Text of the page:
LONDON (CU)_Over the recent weeks, the monkeypox outbreak has been confirmed in 15 countries outside Africa, including the US, the UK, Europe, Canada, Australia and Israel. In the United Kingdom, public health officials are set to announce more infections on Monday (23 May), as the ramp up efforts to contain the first multinational outbreak of the virus.
Contact tracing and testing efforts have been launched in the country, with partners, people in the same households and other closest contacts of confirmed cases requested to be vaccinated and isolate at home for up to 21 days. They have also been advised to avoid contact with children under 12, pregnant women and other immunosuppressed people who are vulnerable to serious infections. While many of those who have contracted monkeypox do not need specialist care, some of the patients have been admitted to hospital, with one child in intensive care in London. According to experts, the virus does not spread easily, and most of those who are infected only develop fever, rash, blisters and other mild symptoms which would heal without treatment.
The United Kingdom announced its first case on 7 May, of a person who had arrived in London from Nigeria. Since then, the UK Health Security Agency (UKHSA) has confirmed 19 other cases, with a majority of the patients being young men who have sex with men. This is not the first time monkeypox infections have been reported in the European nation, with a total of seven cases being recorded between 2018 and 2021. However, the recent outbreak is found to be unusual since all cases in the previous years were linked to travel from Nigeria, while this year, most of these cases no known links to the country or to any part of west or central Africa where the virus is endemic.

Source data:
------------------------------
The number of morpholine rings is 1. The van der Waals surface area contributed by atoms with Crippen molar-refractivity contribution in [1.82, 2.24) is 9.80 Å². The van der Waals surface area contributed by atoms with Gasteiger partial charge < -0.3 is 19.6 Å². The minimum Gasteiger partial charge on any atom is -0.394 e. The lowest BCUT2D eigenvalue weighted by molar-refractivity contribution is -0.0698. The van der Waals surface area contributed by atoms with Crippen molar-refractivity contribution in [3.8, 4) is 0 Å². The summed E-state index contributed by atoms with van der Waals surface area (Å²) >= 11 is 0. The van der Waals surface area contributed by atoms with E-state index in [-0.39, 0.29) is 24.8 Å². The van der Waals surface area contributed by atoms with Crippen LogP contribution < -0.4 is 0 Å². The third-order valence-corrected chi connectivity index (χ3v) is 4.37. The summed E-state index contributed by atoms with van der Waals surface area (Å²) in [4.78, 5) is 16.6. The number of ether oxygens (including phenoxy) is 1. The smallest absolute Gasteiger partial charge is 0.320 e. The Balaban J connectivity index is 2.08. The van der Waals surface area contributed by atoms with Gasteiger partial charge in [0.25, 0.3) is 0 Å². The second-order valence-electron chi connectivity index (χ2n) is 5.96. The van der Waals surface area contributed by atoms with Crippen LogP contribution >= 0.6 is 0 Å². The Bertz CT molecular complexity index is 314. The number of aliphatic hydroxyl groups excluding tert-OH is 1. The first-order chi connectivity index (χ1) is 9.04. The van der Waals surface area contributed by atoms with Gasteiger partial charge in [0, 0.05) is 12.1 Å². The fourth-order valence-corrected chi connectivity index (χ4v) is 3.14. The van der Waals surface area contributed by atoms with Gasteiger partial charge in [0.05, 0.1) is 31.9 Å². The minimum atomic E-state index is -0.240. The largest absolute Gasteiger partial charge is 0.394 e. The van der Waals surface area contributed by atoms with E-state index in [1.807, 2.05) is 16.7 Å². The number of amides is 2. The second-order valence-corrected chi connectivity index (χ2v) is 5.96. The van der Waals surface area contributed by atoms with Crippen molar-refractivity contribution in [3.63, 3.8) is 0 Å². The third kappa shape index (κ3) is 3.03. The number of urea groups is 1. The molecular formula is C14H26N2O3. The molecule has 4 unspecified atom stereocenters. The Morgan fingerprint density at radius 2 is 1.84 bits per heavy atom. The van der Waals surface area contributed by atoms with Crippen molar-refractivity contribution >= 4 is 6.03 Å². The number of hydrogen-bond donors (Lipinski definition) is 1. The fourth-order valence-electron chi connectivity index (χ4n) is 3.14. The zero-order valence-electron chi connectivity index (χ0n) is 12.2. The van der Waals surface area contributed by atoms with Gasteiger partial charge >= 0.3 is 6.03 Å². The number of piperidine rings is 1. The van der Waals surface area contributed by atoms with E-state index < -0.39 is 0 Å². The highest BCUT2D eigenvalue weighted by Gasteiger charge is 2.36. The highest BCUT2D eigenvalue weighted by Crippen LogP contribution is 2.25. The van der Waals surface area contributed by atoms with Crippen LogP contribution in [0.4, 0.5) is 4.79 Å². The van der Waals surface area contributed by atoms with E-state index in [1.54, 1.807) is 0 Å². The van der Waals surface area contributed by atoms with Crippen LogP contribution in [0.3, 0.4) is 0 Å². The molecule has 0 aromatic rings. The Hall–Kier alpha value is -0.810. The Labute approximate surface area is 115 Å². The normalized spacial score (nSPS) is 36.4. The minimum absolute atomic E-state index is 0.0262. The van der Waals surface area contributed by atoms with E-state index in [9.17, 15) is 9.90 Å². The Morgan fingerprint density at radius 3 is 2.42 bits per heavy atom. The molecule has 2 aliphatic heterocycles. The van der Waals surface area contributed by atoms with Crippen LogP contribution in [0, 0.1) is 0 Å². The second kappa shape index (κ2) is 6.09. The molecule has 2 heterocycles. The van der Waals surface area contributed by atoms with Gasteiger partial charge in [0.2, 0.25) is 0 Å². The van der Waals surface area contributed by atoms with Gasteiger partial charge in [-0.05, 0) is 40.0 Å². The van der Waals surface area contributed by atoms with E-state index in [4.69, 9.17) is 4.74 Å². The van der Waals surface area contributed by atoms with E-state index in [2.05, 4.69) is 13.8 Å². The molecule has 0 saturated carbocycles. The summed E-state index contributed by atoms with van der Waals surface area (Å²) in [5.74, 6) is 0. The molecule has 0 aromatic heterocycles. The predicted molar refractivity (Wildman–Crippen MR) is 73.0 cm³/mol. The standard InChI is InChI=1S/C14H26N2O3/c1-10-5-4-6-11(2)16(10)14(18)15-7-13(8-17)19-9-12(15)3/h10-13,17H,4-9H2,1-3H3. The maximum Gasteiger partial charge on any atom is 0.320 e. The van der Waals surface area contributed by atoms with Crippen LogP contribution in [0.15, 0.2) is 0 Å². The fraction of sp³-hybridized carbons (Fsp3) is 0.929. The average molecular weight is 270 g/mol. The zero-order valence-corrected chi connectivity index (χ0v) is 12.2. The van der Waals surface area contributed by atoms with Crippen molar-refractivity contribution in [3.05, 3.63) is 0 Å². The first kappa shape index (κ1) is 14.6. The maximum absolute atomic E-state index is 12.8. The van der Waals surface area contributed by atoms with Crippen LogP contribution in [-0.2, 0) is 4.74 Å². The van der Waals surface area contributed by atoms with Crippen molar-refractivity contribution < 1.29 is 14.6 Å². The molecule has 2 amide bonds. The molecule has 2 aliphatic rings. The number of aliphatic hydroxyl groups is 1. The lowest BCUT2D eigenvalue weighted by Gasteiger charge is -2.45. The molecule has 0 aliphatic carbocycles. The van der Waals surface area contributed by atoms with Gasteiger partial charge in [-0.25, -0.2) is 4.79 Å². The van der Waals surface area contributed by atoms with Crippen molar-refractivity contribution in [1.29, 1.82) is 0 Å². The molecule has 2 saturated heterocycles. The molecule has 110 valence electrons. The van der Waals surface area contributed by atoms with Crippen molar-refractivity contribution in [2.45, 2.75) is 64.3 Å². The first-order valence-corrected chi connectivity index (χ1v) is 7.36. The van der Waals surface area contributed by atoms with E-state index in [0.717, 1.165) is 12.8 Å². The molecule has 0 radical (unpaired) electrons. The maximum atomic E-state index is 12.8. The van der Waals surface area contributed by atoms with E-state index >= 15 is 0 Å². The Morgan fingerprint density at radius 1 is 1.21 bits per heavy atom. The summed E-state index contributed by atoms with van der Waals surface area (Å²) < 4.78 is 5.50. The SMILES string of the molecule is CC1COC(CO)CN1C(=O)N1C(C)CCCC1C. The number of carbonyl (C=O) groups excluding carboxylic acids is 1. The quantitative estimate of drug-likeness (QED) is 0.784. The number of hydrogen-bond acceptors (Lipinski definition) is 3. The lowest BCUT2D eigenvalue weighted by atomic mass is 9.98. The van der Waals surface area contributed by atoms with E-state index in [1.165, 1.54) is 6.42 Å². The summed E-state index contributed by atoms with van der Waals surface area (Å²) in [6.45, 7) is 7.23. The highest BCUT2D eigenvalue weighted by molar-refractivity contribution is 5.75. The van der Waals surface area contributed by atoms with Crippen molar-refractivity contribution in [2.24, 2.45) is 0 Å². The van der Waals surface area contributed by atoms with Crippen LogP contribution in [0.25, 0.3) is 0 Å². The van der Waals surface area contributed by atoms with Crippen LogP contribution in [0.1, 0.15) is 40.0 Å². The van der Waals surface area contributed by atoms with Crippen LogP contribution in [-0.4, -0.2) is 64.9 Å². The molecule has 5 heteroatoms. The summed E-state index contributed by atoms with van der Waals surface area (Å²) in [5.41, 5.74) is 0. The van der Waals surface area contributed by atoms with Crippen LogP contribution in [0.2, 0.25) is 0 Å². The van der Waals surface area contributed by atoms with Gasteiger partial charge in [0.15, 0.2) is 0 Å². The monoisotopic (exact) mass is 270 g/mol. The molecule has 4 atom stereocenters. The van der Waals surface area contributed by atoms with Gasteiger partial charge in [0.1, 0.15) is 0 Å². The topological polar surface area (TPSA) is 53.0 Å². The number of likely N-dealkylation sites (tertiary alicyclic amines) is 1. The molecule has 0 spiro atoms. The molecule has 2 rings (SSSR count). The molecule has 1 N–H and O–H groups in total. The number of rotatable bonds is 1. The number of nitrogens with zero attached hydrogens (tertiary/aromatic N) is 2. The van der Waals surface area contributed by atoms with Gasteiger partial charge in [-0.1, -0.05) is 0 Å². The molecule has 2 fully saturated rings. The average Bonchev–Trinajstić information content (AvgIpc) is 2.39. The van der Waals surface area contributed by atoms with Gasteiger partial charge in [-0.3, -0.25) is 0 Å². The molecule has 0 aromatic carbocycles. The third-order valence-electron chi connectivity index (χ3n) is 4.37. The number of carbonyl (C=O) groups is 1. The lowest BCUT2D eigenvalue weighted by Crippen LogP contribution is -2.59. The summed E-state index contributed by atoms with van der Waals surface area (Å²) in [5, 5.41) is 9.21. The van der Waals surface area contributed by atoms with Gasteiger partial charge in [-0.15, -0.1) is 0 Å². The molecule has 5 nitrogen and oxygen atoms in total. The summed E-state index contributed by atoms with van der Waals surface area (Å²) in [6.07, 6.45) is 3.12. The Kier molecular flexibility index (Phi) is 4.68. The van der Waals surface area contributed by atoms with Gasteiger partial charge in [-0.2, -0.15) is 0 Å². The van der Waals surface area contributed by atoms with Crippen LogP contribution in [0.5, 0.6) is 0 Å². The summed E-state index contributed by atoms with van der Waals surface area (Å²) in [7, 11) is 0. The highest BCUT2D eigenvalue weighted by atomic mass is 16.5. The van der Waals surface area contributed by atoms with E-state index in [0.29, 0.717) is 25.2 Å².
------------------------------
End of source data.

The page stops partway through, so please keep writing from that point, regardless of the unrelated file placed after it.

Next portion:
“I think it’s possible that some of these outbreaks will be driven by superspreading events,” Dr Michael Head, a senior research fellow in global health at Southampton University, said. “For example, the Spanish health authorities are looking at a sauna as a site of single exposure that resulted in many secondary cases. The reportedly mild presentations of several cases may also be a factor, in that people will be more mobile and potentially likely to socialise. However, we do still need to understand more about the transmission dynamics.”